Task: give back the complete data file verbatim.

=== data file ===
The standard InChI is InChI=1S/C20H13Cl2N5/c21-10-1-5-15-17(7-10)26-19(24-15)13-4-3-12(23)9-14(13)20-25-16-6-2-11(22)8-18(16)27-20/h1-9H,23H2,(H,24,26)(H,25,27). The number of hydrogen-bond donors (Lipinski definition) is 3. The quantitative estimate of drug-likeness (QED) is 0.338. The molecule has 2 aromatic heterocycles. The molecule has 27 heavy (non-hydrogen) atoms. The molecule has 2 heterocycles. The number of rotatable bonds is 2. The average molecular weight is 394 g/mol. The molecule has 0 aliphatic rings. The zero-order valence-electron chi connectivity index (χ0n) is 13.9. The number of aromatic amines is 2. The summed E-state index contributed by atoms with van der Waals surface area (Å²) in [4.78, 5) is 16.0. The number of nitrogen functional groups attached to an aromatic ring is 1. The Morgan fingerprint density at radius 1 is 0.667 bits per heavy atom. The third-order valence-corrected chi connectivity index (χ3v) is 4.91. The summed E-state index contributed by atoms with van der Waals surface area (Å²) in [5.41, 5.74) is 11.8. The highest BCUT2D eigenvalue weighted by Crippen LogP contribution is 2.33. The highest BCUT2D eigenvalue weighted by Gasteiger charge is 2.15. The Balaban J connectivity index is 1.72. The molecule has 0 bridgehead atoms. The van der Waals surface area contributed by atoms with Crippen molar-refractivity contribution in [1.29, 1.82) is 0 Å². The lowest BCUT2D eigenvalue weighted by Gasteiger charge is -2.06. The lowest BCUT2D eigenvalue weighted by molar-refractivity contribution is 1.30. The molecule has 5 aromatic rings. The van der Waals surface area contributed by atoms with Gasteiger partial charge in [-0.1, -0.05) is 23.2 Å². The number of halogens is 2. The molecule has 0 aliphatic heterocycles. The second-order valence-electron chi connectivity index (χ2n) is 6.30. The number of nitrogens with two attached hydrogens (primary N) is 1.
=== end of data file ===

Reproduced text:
The standard InChI is InChI=1S/C20H13Cl2N5/c21-10-1-5-15-17(7-10)26-19(24-15)13-4-3-12(23)9-14(13)20-25-16-6-2-11(22)8-18(16)27-20/h1-9H,23H2,(H,24,26)(H,25,27). The number of hydrogen-bond donors (Lipinski definition) is 3. The quantitative estimate of drug-likeness (QED) is 0.338. The molecule has 2 aromatic heterocycles. The molecule has 27 heavy (non-hydrogen) atoms. The molecule has 2 heterocycles. The number of rotatable bonds is 2. The average molecular weight is 394 g/mol. The molecule has 0 aliphatic rings. The zero-order valence-electron chi connectivity index (χ0n) is 13.9. The number of aromatic amines is 2. The summed E-state index contributed by atoms with van der Waals surface area (Å²) in [4.78, 5) is 16.0. The number of nitrogen functional groups attached to an aromatic ring is 1. The Morgan fingerprint density at radius 1 is 0.667 bits per heavy atom. The third-order valence-corrected chi connectivity index (χ3v) is 4.91. The summed E-state index contributed by atoms with van der Waals surface area (Å²) in [5.41, 5.74) is 11.8. The highest BCUT2D eigenvalue weighted by Crippen LogP contribution is 2.33. The highest BCUT2D eigenvalue weighted by Gasteiger charge is 2.15. The Balaban J connectivity index is 1.72. The molecule has 0 bridgehead atoms. The van der Waals surface area contributed by atoms with Crippen molar-refractivity contribution in [1.29, 1.82) is 0 Å². The lowest BCUT2D eigenvalue weighted by Gasteiger charge is -2.06. The lowest BCUT2D eigenvalue weighted by molar-refractivity contribution is 1.30. The molecule has 5 aromatic rings. The van der Waals surface area contributed by atoms with Gasteiger partial charge in [-0.1, -0.05) is 23.2 Å². The number of halogens is 2. The molecule has 0 aliphatic heterocycles. The second-order valence-electron chi connectivity index (χ2n) is 6.30. The number of nitrogens with two attached hydrogens (primary N) is 1.